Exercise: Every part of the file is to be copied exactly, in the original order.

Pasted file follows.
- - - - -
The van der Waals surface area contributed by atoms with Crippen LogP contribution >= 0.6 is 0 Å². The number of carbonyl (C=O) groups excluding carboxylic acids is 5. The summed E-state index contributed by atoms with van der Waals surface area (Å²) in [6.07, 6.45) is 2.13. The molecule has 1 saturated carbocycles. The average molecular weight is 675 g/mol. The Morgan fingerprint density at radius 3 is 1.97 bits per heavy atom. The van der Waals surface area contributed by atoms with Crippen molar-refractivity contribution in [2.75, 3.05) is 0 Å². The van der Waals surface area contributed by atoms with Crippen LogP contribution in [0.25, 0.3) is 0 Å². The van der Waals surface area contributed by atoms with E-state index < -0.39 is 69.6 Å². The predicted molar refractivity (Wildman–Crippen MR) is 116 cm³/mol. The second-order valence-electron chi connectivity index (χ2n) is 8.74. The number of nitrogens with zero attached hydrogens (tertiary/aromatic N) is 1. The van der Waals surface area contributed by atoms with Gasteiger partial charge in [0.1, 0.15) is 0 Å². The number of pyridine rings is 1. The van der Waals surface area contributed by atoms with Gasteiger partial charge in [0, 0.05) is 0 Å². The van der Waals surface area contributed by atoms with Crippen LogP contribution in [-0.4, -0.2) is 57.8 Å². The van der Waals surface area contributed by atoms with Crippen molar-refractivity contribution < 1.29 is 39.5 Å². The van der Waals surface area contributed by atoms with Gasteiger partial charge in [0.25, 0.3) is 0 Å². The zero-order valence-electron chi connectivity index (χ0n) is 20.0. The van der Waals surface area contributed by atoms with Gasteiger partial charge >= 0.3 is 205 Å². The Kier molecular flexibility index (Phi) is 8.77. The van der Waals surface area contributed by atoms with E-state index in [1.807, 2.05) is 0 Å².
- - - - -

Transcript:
The van der Waals surface area contributed by atoms with Crippen LogP contribution >= 0.6 is 0 Å². The number of carbonyl (C=O) groups excluding carboxylic acids is 5. The summed E-state index contributed by atoms with van der Waals surface area (Å²) in [6.07, 6.45) is 2.13. The molecule has 1 saturated carbocycles. The average molecular weight is 675 g/mol. The Morgan fingerprint density at radius 3 is 1.97 bits per heavy atom. The van der Waals surface area contributed by atoms with Crippen molar-refractivity contribution in [2.75, 3.05) is 0 Å². The van der Waals surface area contributed by atoms with Crippen LogP contribution in [0.25, 0.3) is 0 Å². The van der Waals surface area contributed by atoms with E-state index < -0.39 is 69.6 Å². The predicted molar refractivity (Wildman–Crippen MR) is 116 cm³/mol. The second-order valence-electron chi connectivity index (χ2n) is 8.74. The number of nitrogens with zero attached hydrogens (tertiary/aromatic N) is 1. The van der Waals surface area contributed by atoms with Gasteiger partial charge in [0.1, 0.15) is 0 Å². The number of pyridine rings is 1. The van der Waals surface area contributed by atoms with Gasteiger partial charge in [0, 0.05) is 0 Å². The van der Waals surface area contributed by atoms with Crippen LogP contribution in [-0.4, -0.2) is 57.8 Å². The van der Waals surface area contributed by atoms with Crippen molar-refractivity contribution < 1.29 is 39.5 Å². The van der Waals surface area contributed by atoms with Gasteiger partial charge in [0.25, 0.3) is 0 Å². The zero-order valence-electron chi connectivity index (χ0n) is 20.0. The van der Waals surface area contributed by atoms with Gasteiger partial charge >= 0.3 is 205 Å². The Kier molecular flexibility index (Phi) is 8.77. The van der Waals surface area contributed by atoms with E-state index in [1.807, 2.05) is 0 Å².